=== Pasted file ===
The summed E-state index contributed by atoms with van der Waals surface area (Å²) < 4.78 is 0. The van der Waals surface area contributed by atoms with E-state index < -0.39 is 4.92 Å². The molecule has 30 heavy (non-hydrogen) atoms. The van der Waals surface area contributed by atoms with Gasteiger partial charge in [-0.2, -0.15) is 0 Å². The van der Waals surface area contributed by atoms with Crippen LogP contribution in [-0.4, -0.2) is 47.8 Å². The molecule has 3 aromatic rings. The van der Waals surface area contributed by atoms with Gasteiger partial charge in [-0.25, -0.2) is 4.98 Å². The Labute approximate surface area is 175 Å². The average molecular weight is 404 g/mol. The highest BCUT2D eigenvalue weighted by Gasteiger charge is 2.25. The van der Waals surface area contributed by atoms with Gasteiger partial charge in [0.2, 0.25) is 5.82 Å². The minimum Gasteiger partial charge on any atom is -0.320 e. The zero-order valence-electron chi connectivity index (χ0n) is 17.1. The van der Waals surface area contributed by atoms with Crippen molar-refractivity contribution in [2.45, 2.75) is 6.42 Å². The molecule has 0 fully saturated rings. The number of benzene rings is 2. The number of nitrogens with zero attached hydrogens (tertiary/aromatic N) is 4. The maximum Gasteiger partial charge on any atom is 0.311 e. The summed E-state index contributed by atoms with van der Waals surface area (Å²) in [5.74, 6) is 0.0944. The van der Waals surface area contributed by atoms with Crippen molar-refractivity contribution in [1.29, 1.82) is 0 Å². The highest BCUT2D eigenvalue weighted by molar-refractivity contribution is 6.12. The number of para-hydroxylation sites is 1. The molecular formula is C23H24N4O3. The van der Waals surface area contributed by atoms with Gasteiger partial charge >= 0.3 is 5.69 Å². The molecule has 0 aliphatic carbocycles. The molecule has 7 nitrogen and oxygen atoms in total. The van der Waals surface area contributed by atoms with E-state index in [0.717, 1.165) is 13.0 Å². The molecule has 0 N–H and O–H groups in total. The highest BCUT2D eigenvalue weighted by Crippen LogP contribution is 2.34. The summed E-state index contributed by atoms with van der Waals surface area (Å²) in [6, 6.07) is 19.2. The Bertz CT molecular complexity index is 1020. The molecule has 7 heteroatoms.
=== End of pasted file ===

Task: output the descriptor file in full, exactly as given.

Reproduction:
The summed E-state index contributed by atoms with van der Waals surface area (Å²) < 4.78 is 0. The van der Waals surface area contributed by atoms with E-state index < -0.39 is 4.92 Å². The molecule has 30 heavy (non-hydrogen) atoms. The van der Waals surface area contributed by atoms with Gasteiger partial charge in [-0.2, -0.15) is 0 Å². The van der Waals surface area contributed by atoms with Crippen LogP contribution in [-0.4, -0.2) is 47.8 Å². The molecule has 3 aromatic rings. The van der Waals surface area contributed by atoms with Gasteiger partial charge in [-0.25, -0.2) is 4.98 Å². The Labute approximate surface area is 175 Å². The average molecular weight is 404 g/mol. The highest BCUT2D eigenvalue weighted by Gasteiger charge is 2.25. The van der Waals surface area contributed by atoms with Gasteiger partial charge in [0.2, 0.25) is 5.82 Å². The minimum Gasteiger partial charge on any atom is -0.320 e. The zero-order valence-electron chi connectivity index (χ0n) is 17.1. The van der Waals surface area contributed by atoms with Crippen molar-refractivity contribution in [2.45, 2.75) is 6.42 Å². The molecule has 0 fully saturated rings. The number of benzene rings is 2. The number of nitrogens with zero attached hydrogens (tertiary/aromatic N) is 4. The maximum Gasteiger partial charge on any atom is 0.311 e. The summed E-state index contributed by atoms with van der Waals surface area (Å²) in [5.74, 6) is 0.0944. The van der Waals surface area contributed by atoms with Crippen molar-refractivity contribution in [1.29, 1.82) is 0 Å². The highest BCUT2D eigenvalue weighted by molar-refractivity contribution is 6.12. The number of para-hydroxylation sites is 1. The molecular formula is C23H24N4O3. The van der Waals surface area contributed by atoms with Gasteiger partial charge >= 0.3 is 5.69 Å². The molecule has 0 aliphatic carbocycles. The molecule has 7 nitrogen and oxygen atoms in total. The van der Waals surface area contributed by atoms with E-state index in [0.717, 1.165) is 13.0 Å². The molecule has 0 N–H and O–H groups in total. The highest BCUT2D eigenvalue weighted by Crippen LogP contribution is 2.34. The summed E-state index contributed by atoms with van der Waals surface area (Å²) in [6, 6.07) is 19.2. The Bertz CT molecular complexity index is 1020. The molecule has 7 heteroatoms.